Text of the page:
How to Chaperone a Teenage Party
By Steve Calechman
As the parent of a teen who wants to host a house party, you’re ultimately in control. But your bigger job here is to teach your child all the life skills that come with it – planning logistics, managing social interactions and dealing with the unexpected. Jeff Bostic, M.D., child psychiatrist at Massachusetts General Hospital, has these tips on overseeing the fun:
Your child has probably never organized a party, so go through the planning basics: the time, number of guests, food and drink and activities. This will provide structure and help your child realize what goes into creating a successful get-together.
Have her pick out and set up decorations, move furniture and put out the food. The more she’s invested, the more likely she’ll clean up a mess and stop a problem.
Talk beforehand to avoid surprises and build an alliance. Let your child know that you’ll walk through several times an hour – vary it to avoid predictability – but that he’ll be in charge. Set up a help signal – a touch on the nose, the phrase “wild party” – something that doesn’t draw attention from guests. Whenever he gives it, walk out, come back a few minutes later and tell him you need his help in the kitchen; then go there to discuss the issue.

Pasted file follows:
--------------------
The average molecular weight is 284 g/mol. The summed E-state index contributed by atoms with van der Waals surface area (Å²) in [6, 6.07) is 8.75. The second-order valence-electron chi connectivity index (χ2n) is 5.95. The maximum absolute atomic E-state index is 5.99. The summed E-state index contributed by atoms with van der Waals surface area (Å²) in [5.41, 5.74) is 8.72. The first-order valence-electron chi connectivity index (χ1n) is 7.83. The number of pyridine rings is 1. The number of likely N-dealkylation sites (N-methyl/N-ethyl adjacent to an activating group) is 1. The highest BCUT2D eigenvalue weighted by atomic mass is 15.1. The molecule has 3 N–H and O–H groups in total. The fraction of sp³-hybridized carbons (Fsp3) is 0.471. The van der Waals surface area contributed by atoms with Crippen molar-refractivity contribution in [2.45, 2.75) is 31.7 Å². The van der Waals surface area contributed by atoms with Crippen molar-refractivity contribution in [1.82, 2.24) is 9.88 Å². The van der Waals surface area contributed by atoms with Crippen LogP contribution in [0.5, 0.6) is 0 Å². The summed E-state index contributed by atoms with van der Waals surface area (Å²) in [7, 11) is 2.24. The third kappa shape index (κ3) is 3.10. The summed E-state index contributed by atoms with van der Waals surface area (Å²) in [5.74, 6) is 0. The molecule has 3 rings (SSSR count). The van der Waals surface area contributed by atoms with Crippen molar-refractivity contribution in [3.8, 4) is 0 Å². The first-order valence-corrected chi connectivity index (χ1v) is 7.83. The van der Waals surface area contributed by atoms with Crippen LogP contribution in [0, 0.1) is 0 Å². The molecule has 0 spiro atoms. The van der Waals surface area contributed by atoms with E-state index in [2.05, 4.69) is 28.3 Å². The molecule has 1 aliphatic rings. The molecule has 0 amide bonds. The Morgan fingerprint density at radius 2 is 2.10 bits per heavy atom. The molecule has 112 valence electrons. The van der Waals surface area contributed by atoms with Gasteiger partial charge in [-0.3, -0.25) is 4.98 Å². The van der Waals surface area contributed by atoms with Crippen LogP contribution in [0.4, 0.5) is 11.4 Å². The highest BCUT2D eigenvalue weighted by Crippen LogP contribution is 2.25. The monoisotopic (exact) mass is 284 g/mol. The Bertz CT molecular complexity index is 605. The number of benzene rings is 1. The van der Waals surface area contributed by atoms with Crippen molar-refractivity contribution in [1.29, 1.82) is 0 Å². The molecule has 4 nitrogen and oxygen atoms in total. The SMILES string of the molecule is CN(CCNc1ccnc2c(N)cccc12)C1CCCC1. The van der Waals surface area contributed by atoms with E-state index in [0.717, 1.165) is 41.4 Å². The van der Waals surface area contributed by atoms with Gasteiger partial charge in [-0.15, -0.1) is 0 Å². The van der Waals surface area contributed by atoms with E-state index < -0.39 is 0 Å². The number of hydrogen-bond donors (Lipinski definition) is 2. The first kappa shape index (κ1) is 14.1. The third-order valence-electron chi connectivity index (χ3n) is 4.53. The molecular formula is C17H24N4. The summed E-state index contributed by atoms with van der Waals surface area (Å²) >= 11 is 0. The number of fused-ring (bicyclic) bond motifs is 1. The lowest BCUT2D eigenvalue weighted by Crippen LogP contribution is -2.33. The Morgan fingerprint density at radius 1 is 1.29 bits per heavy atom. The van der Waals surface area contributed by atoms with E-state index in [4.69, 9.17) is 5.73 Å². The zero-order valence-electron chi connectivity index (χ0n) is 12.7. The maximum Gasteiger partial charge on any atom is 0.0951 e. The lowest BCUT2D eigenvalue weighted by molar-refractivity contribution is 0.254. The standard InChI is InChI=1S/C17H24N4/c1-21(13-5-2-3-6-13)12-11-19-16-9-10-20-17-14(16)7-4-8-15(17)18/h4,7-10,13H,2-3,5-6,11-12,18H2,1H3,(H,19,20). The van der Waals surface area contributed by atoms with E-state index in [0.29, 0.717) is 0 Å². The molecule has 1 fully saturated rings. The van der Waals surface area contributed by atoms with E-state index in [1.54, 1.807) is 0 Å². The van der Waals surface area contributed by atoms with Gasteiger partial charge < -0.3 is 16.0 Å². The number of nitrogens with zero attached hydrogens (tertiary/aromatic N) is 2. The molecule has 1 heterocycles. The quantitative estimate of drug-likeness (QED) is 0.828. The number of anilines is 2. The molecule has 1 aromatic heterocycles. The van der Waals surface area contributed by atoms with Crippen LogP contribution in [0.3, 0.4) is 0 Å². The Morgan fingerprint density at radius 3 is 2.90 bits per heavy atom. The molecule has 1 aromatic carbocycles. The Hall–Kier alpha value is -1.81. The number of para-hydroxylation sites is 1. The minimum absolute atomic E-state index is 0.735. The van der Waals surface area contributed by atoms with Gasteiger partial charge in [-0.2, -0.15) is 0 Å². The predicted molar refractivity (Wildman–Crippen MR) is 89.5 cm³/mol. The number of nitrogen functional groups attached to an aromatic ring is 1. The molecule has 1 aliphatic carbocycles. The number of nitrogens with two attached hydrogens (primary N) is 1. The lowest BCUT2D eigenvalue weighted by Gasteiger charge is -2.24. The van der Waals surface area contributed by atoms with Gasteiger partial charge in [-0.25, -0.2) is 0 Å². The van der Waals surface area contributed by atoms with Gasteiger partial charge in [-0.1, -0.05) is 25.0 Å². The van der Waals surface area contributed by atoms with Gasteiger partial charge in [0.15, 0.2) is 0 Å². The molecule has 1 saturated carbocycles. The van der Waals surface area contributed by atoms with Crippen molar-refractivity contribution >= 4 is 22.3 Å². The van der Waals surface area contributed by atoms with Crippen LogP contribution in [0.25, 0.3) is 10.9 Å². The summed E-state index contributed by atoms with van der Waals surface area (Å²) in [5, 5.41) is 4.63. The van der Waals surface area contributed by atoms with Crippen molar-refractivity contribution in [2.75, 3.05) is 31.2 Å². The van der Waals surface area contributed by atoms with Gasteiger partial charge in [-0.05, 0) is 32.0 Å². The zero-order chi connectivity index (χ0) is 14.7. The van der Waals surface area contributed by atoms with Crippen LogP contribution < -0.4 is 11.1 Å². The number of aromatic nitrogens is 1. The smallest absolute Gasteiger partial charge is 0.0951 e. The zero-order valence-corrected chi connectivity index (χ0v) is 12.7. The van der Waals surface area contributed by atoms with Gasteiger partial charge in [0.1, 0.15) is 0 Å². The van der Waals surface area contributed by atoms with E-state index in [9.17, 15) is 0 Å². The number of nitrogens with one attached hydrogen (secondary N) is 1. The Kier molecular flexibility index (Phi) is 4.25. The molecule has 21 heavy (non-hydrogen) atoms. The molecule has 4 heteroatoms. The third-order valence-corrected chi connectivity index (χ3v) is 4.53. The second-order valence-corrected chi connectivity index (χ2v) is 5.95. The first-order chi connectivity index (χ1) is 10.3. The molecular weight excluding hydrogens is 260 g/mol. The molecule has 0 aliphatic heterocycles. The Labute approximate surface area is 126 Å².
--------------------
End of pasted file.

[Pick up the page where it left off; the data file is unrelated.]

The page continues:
Greet people at the door. As the parent, you want to eyeball everyone and let them know that an adult is around. But other than a simple greeting, don’t engage. It’s your kid’s night, not yours.
When you walk through the room, just scan the action; don’t talk. “You are not the cool person by definition. Your child is the cool person. You just need to be the wise, sage person and stay out of it.” If you see a potential problem, give your child a chance to address it, and, if she doesn’t, subtly pull her out of the room. Address the immediate issue in no more than five minutes and never say, “I’ll take care of it.” Help her figure out the solution by asking about options and consequences. Only step in if she asks you to.
Review the next day. Keep it fun – you’re not looking for dirt, just going over what did and didn’t work. Party-hosting is like riding a bike. You can’t do it for your child and it takes a while to master. “Part of the fun is navigating the goofy stuff that happens.”
Steve Calechman is a freelance writer in Salem.